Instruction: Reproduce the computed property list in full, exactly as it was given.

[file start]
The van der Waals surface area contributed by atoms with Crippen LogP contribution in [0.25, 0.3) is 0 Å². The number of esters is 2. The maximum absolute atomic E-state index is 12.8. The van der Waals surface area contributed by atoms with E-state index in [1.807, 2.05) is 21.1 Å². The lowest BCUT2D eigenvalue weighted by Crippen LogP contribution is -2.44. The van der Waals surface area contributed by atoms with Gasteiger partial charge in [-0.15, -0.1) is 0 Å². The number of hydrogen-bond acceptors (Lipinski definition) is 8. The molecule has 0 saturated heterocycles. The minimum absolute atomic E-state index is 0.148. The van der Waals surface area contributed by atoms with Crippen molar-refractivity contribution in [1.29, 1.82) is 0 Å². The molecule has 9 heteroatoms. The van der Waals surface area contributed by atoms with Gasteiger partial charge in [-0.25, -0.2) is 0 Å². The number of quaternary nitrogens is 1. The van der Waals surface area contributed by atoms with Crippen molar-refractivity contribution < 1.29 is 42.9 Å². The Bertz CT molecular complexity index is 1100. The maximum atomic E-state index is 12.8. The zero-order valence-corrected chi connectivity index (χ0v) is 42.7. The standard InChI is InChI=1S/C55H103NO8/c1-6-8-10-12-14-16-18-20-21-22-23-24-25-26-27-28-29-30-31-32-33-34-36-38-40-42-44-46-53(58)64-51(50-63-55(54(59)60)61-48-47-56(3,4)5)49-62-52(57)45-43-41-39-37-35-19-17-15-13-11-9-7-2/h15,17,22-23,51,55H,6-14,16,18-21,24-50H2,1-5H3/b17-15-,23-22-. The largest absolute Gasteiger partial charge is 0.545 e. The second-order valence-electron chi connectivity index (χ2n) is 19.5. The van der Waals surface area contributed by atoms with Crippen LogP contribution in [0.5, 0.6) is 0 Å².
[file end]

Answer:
The van der Waals surface area contributed by atoms with Crippen LogP contribution in [0.25, 0.3) is 0 Å². The number of esters is 2. The maximum absolute atomic E-state index is 12.8. The van der Waals surface area contributed by atoms with E-state index in [1.807, 2.05) is 21.1 Å². The lowest BCUT2D eigenvalue weighted by Crippen LogP contribution is -2.44. The van der Waals surface area contributed by atoms with Gasteiger partial charge in [-0.15, -0.1) is 0 Å². The number of hydrogen-bond acceptors (Lipinski definition) is 8. The molecule has 0 saturated heterocycles. The minimum absolute atomic E-state index is 0.148. The van der Waals surface area contributed by atoms with Crippen molar-refractivity contribution in [1.29, 1.82) is 0 Å². The molecule has 9 heteroatoms. The van der Waals surface area contributed by atoms with Gasteiger partial charge in [-0.25, -0.2) is 0 Å². The number of quaternary nitrogens is 1. The van der Waals surface area contributed by atoms with Crippen molar-refractivity contribution < 1.29 is 42.9 Å². The Bertz CT molecular complexity index is 1100. The maximum atomic E-state index is 12.8. The zero-order valence-corrected chi connectivity index (χ0v) is 42.7. The standard InChI is InChI=1S/C55H103NO8/c1-6-8-10-12-14-16-18-20-21-22-23-24-25-26-27-28-29-30-31-32-33-34-36-38-40-42-44-46-53(58)64-51(50-63-55(54(59)60)61-48-47-56(3,4)5)49-62-52(57)45-43-41-39-37-35-19-17-15-13-11-9-7-2/h15,17,22-23,51,55H,6-14,16,18-21,24-50H2,1-5H3/b17-15-,23-22-. The largest absolute Gasteiger partial charge is 0.545 e. The second-order valence-electron chi connectivity index (χ2n) is 19.5. The van der Waals surface area contributed by atoms with Crippen LogP contribution in [0.5, 0.6) is 0 Å².